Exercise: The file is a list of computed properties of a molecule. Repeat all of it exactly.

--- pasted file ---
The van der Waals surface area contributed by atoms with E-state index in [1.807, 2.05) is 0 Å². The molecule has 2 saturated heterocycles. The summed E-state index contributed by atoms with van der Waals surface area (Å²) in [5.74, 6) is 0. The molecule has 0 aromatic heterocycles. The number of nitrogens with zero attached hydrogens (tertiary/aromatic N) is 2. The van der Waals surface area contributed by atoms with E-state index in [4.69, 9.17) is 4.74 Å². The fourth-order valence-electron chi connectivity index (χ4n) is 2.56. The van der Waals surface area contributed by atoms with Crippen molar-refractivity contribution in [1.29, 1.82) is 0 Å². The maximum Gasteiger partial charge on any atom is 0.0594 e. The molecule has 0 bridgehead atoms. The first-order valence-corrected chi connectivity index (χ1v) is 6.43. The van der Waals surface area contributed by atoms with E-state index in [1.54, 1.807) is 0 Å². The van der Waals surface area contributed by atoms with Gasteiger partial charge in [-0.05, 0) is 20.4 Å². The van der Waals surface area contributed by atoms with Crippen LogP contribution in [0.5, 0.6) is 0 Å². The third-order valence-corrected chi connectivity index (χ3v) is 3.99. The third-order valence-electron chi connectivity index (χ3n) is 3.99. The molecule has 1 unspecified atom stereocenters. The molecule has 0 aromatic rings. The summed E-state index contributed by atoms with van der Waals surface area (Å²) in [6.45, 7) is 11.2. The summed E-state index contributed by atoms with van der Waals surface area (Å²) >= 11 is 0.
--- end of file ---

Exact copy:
The van der Waals surface area contributed by atoms with E-state index in [1.807, 2.05) is 0 Å². The molecule has 2 saturated heterocycles. The summed E-state index contributed by atoms with van der Waals surface area (Å²) in [5.74, 6) is 0. The molecule has 0 aromatic heterocycles. The number of nitrogens with zero attached hydrogens (tertiary/aromatic N) is 2. The van der Waals surface area contributed by atoms with E-state index in [4.69, 9.17) is 4.74 Å². The fourth-order valence-electron chi connectivity index (χ4n) is 2.56. The van der Waals surface area contributed by atoms with Crippen molar-refractivity contribution in [1.29, 1.82) is 0 Å². The maximum Gasteiger partial charge on any atom is 0.0594 e. The molecule has 0 bridgehead atoms. The first-order valence-corrected chi connectivity index (χ1v) is 6.43. The van der Waals surface area contributed by atoms with E-state index in [1.54, 1.807) is 0 Å². The van der Waals surface area contributed by atoms with Gasteiger partial charge in [-0.05, 0) is 20.4 Å². The van der Waals surface area contributed by atoms with Crippen LogP contribution in [0.5, 0.6) is 0 Å². The third-order valence-corrected chi connectivity index (χ3v) is 3.99. The third-order valence-electron chi connectivity index (χ3n) is 3.99. The molecule has 1 unspecified atom stereocenters. The molecule has 0 aromatic rings. The summed E-state index contributed by atoms with van der Waals surface area (Å²) in [6.45, 7) is 11.2. The summed E-state index contributed by atoms with van der Waals surface area (Å²) >= 11 is 0.